WUFT News

Local experts discuss importance of presidential debates

By on October 2nd, 2012

President Barack Obama and GOP candidate Mitt Romney will go head to head Wednesday night in the first presidential debate.

The debate will take place at the University of Denver.

The Kennedy-Nixon debates of the 1960s were the last debates to seriously impact election results, said University of Florida political science professor Stephen Craig.

“You can’t prove that an election would have turned out differently without whatever debate moments there were that year,” Craig said. “All you can do, really, is test for effects; get people to watch the debates and see if their attitudes changed as a result of that.”

The effect of presidential debates on election results is fairly small, he said. Large numbers of voters don’t change their opinion because of the debates.

Many people have already decided who to cast their ballots for, he said.

UF director of Forensics, Kellie Roberts, disagreed.

She said the Obama-Romney debates could be very influential on voters.

“In the past, these debates have not been that big of a deal,” she said. “People watch them mainly to kind of strengthen what they already believe, strengthen the vote that they already know they’re going to make.”

She said this election involves a significant amount of people who haven’t made up their minds yet.

Wednesday’s debate could make a difference for undecided voters, she said. Details like President Obama’s mannerisms might be enough to sway viewers to one candidate’s side.

Romney’s task is to put the president on the defense, she said.

Craig agreed that President Obama would be under a lot of scrutiny during the debates.

“The president’s going to have to defend himself and his record,” Craig said.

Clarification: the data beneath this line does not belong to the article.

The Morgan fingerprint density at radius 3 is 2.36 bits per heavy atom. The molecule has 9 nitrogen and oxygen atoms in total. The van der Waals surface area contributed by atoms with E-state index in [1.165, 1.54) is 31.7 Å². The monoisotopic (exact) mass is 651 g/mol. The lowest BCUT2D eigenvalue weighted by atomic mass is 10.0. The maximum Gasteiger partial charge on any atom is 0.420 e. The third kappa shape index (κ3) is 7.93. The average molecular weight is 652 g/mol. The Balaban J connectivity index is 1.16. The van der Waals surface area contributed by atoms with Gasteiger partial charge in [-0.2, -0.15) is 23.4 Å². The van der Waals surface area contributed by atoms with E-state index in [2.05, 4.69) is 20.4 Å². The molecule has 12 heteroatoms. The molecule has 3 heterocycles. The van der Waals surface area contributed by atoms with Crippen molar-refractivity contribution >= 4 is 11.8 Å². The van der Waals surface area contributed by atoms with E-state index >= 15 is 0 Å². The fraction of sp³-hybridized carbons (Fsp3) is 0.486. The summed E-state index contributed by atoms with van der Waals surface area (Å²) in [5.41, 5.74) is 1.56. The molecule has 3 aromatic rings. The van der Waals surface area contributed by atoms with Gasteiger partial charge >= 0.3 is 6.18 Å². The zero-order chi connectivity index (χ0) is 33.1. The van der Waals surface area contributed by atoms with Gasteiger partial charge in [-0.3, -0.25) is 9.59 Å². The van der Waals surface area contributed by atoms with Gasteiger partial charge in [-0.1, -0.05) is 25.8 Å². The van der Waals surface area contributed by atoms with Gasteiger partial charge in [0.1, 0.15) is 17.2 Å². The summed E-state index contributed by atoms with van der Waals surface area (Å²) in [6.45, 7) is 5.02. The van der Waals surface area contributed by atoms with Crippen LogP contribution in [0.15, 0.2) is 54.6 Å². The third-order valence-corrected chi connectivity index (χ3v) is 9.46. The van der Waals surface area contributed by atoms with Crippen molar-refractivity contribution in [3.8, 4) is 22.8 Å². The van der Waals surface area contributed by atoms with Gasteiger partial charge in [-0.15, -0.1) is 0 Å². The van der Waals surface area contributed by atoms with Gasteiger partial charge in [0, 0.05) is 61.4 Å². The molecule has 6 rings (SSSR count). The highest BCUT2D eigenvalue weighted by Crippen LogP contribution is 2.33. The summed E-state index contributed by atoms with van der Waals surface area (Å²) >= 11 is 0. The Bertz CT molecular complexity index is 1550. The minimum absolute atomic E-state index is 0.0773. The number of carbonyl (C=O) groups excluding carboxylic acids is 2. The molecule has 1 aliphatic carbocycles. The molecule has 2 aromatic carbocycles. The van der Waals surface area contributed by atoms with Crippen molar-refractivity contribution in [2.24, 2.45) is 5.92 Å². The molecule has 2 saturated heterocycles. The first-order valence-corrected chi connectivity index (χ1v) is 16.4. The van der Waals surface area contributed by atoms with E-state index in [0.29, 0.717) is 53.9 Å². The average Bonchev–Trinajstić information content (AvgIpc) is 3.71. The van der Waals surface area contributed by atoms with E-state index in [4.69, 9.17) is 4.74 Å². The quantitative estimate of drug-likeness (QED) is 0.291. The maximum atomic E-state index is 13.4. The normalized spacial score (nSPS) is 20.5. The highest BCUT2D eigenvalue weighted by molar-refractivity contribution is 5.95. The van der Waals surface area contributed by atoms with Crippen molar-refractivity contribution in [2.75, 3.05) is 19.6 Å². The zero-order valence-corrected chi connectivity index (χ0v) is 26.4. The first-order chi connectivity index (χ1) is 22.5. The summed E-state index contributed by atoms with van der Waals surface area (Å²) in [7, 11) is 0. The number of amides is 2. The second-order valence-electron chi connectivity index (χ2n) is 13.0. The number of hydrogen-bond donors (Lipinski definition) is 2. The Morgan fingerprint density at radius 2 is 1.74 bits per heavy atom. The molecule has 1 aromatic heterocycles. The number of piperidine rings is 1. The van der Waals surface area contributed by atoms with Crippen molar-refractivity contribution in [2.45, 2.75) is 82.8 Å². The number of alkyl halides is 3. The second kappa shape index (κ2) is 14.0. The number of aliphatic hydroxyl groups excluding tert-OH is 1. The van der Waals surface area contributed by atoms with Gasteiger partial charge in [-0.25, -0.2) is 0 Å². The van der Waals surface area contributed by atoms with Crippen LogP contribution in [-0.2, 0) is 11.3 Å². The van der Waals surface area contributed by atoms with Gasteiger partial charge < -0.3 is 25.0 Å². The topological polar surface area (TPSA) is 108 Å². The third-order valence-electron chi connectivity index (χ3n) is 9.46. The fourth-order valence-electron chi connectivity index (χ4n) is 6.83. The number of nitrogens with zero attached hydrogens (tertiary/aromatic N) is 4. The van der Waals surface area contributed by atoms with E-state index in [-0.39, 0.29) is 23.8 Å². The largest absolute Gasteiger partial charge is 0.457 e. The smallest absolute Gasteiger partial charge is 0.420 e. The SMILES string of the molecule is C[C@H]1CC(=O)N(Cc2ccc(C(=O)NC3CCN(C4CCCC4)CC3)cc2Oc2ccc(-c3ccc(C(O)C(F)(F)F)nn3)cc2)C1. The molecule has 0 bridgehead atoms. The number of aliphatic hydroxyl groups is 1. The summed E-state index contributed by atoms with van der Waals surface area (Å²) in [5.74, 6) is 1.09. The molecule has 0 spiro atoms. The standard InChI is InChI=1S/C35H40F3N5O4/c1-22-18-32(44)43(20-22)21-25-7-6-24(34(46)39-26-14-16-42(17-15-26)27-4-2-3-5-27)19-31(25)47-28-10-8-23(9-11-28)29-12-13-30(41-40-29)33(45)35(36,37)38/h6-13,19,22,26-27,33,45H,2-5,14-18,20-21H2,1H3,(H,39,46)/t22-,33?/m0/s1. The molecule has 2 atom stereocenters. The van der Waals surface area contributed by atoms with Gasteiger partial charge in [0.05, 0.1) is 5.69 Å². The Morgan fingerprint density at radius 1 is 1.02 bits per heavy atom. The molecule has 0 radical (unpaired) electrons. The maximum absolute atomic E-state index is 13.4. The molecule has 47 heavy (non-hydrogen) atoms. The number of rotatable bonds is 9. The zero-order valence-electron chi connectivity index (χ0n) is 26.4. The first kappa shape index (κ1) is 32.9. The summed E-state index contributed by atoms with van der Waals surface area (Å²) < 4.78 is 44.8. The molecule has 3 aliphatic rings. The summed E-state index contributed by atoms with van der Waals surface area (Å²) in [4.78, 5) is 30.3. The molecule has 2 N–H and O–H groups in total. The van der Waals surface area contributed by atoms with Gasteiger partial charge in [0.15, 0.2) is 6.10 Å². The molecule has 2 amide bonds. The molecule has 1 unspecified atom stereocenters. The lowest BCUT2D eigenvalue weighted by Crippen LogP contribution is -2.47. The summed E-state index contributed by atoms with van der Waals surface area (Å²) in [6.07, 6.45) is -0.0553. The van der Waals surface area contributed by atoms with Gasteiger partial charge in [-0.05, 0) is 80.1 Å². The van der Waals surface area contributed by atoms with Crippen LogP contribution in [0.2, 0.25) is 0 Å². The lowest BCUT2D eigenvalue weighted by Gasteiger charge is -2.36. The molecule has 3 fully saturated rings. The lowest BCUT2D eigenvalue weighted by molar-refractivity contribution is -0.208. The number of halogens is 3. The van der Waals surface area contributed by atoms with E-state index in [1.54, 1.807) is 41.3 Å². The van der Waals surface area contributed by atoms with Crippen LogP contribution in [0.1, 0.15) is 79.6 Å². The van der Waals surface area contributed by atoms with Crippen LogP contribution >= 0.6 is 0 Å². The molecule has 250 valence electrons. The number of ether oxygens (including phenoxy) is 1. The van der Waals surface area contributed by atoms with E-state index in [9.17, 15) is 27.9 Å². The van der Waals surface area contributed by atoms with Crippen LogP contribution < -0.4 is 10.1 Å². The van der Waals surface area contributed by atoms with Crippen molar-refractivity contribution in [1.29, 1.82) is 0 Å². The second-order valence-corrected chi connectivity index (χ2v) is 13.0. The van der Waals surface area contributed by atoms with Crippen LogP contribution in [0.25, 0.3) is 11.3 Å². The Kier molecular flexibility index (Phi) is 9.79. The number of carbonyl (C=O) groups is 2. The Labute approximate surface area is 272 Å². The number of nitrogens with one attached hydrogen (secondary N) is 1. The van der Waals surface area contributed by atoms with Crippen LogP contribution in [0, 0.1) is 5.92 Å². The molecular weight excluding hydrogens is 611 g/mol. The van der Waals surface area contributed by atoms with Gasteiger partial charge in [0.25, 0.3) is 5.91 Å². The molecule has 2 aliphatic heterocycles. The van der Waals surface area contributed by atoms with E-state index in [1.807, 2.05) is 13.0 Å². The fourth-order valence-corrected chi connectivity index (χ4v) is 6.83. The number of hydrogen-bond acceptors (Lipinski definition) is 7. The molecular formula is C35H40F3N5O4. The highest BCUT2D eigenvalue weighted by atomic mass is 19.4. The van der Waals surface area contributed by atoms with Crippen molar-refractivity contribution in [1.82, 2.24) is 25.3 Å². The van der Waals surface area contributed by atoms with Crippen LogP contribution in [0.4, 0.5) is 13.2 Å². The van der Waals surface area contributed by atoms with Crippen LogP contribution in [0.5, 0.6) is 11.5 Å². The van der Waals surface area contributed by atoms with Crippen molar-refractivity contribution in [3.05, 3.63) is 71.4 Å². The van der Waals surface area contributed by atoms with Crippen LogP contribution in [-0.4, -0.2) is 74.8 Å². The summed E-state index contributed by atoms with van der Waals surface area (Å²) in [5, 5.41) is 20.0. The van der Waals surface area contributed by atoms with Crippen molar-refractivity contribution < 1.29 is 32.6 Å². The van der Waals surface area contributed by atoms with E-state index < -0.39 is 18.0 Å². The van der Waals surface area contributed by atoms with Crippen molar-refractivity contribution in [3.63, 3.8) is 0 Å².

Katherine Hahn edited this story online.


This entry was posted in Politics and tagged , , , , . Bookmark the permalink.
 

More Stories in Politics

Florida Inches Closer to Other States in Tuition Charged Undocumented Students

Florida may soon offer undocumented students in-state tuition at public colleges and universities, joining the ranks of 20 other states with similar tuition equity laws and policies.


Sheila Bryant, left, and Billie Jean Curtis, right, stand on the grounds of Curtis Recycling in Hampton in November. Curtis found a letter signed by someone claiming to be Mayor Barry Moore in the yard of her recycling company.

Update: City of Hampton Under Criminal Investigation

Elise Giordano / WUFT News Sheila Bryant, left, and Billie Jean Curtis, right, stand on the grounds of Curtis Recycling in Hampton in November. The Florida Department of Law Enforcement’s Jacksonville office is conducting a criminal investigation on the city [...]


Bullets

Unlicensed Concealing of Weapons During Emergencies Bill Passes House

The bill passed in the house with a vote of 80-36 Friday afternoon.


Helen Warren and her campaign team celebrate her win for Gainesville City Commission At-large Seat 2. Warren viewed the results at the Alachua County supervisor of elections office on Tuesday night.

Helen Warren Defeats Annie Orlando In Run-Off Race

Helen Warren wins Gainesville City Commission At-large Seat 2 in run-off election against Annie Orlando on Tuesday night.


Helen Warren (left) debates issues facing the Gainesville community with commission-opponent Annie Orlando (right) at a forum on Thursday.

Gainesville City Commission Run-off Candidates Talk Issues at Forum

The Gainesville Chamber of Commerce, Gainesville Sun and WUFT sponsored a debate between the two candidates in the April 8 run-off election for the at-large candidate for Gainesville city council.


Thank you for your support

WUFT depends on the support of our community — people like you — to help us continue to provide quality programming to North Central Florida.
Become a Sustainer
I want to support FM 89.1/NPR
I want to support Florida's 5/PBS
Donate a Vehicle
Day Sponsorship Payments
Underwriting Payments